Resilience as a concept is deeper than possessing pure grit or willpower.
It’s not about grinning and bearing it
In the past, resilience was described as a person’s ability to bounce back after adversity.
Today, it’s even more than that. Yes it’s bouncing back, but it also involves learning and adaptation to land us in a position even better than before.
It involves a forward motion. It’s your level of elasticity to not only bounce back but to stretch and expand.
“The goal of resilience is to thrive.” Jamais Cascio
What are the factors that determine your level of resilience?
It’s multifaceted, but most experts agree that the following are key components of the resilient (from the American Psychological Association):
- The capacity to make realistic plans and take steps to carry them out.
- A positive view of yourself and confidence in your strengths and abilities.
- Skills in communication and problem solving.
- The capacity to manage strong feelings and impulses.
There’s great news here. These skills can be strengthened.
Resilience isn’t given in a fixed dose at birth. It’s nurtured and grown over a lifetime.
You can increase your resilience with the following:
Have a Tribe
Build healthy relationships with those around you.
Like other character traits in life, helping other people boost their resilience strengthens your own as well, so be willing to accept help and give help to the people around you.
Join a group that’s meaningful to you. Civil, social or religious groups, professional organization, clubs, and teams can all grow your tribe.
Reach out to friends and family. Schedule simple get togethers like lunch or coffee dates, and walks. Send texts or emails just to say hi and ask how the other person is doing.
Don’t look at any crisis as an insurmountable problem.
Everything is temporary.
Even if you’re coping with a time of stress now, recognize the ways the future will be different.
Focus on even the tiniest ways you’re already feeling or coping better.
Change is going to happen, so stop fighting it.
Accept that change is part of being alive. Life can’t exist without change.
Recognize that chapters in life close. Sometimes we expect them to close and sometimes we don’t.
You can have fondness for the closed chapter, but life doesn’t exist there anymore. Put your focus on the new chapters that are before you.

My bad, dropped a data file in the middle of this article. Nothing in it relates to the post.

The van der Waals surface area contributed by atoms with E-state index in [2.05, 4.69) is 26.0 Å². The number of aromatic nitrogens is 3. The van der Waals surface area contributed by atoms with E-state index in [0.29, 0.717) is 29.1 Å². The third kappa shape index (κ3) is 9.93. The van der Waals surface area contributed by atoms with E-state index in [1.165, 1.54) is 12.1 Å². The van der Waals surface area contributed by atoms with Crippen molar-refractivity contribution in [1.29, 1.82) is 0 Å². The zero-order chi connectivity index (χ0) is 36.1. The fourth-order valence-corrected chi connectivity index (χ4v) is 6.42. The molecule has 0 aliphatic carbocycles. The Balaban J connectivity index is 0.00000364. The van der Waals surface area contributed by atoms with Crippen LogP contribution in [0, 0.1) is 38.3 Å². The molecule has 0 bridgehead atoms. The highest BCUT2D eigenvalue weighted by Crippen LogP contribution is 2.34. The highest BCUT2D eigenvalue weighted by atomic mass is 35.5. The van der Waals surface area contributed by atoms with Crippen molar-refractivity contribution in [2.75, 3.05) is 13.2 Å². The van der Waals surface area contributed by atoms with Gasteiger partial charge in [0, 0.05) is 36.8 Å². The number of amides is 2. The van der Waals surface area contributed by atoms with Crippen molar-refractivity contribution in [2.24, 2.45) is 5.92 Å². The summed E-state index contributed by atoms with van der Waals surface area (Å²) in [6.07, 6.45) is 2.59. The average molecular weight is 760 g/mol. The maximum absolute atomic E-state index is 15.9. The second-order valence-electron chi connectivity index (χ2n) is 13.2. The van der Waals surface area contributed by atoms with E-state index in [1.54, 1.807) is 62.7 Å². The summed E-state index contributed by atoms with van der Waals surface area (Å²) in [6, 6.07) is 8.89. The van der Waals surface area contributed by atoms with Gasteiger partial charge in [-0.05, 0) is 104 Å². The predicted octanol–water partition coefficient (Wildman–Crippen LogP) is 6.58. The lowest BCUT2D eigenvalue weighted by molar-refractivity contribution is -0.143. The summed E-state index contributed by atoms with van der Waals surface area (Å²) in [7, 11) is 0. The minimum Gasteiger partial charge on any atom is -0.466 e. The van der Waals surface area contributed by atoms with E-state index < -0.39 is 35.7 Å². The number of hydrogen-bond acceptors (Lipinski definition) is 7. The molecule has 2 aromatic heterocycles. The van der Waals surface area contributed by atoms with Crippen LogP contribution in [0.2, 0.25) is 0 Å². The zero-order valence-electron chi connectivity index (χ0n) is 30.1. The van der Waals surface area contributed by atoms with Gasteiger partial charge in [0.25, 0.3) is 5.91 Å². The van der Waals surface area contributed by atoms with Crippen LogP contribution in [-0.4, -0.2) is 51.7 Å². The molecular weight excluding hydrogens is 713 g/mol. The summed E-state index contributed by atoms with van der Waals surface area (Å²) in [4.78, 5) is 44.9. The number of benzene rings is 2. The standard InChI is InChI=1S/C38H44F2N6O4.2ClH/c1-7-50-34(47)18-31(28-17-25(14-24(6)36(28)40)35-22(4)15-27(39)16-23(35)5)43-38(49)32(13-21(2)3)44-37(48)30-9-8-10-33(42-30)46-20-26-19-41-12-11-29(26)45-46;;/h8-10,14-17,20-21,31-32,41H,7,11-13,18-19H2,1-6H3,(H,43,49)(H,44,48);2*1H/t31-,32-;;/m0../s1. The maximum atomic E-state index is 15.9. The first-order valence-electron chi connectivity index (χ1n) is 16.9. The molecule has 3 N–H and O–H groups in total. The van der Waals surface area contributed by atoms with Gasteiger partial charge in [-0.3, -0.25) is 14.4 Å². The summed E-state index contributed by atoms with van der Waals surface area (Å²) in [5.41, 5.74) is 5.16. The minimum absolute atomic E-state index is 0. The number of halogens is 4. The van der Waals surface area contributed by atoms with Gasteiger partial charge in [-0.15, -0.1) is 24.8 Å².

Have exciting things to move toward.
Set realistic goals and make small steps each day toward them.
Don’t get caught in the weeds of the big tasks. Ask yourself, “What’s one thing I can do today that gets me one step closer to my goal?”
“What’s one thing I can do today that gets me one step closer to my goal?”
Step up and take action.
Your problems aren’t going to go away on their own. It’s even possible you’re holding onto your problems, and they’d love for you to let them go.
So instead of burying your head in the sand, take decisive action. Act on adverse situations the best you can.
Take advantage of a learning opportunity.
This is a time you can learn something about yourself. No doubt this is an opportunity for personal and character growth.
The lessons learned will spill over into healthier relationships, a better sense of self, feelings of strength, increased spirituality, and a heightened appreciation for life.
Believe in Yourself.
Trust in your ability to figure this out and get through it.
You do have what it takes. The answers are inside of you. If the exact answer isn’t inside of you, your inner wisdom will know where to turn for help.
Keep things in perspective.
As painful or stressful a situation is at the moment, how much is it going to matter a week from now? A year from now? Ten years from now?
Events aren’t inherently good or bad, they just are. It’s our interpretations and reactions that make them feel good or bad.
A molehill doesn’t have to feel like a mountain.
Visualize what you want rather than worrying about what you don’t want.
Worry doesn’t make it any less likely that something bad will happen. Worry isn’t a protective idol that’ll keep you or your loved ones safe.
Be hopeful and positive about outcomes and the future. Expect something good will happen.
Take better care of yourself.
So often we put our own needs at the bottom of the list.
You know what to do, so just start doing it.
Feed your body good food, get some fresh air and sunshine, move your body to keep it fit and strong, enjoy quiet time, meditate and pray.
Resilience is too important to ignore.
Resilience helps us develop skills that protect us during experiences which could be overwhelming.
It helps us maintain balance in our lives during difficult or stressful periods.
Resilience even protects us from the development of burnout, anxiety, and depression.
You have what it takes, I believe in you.
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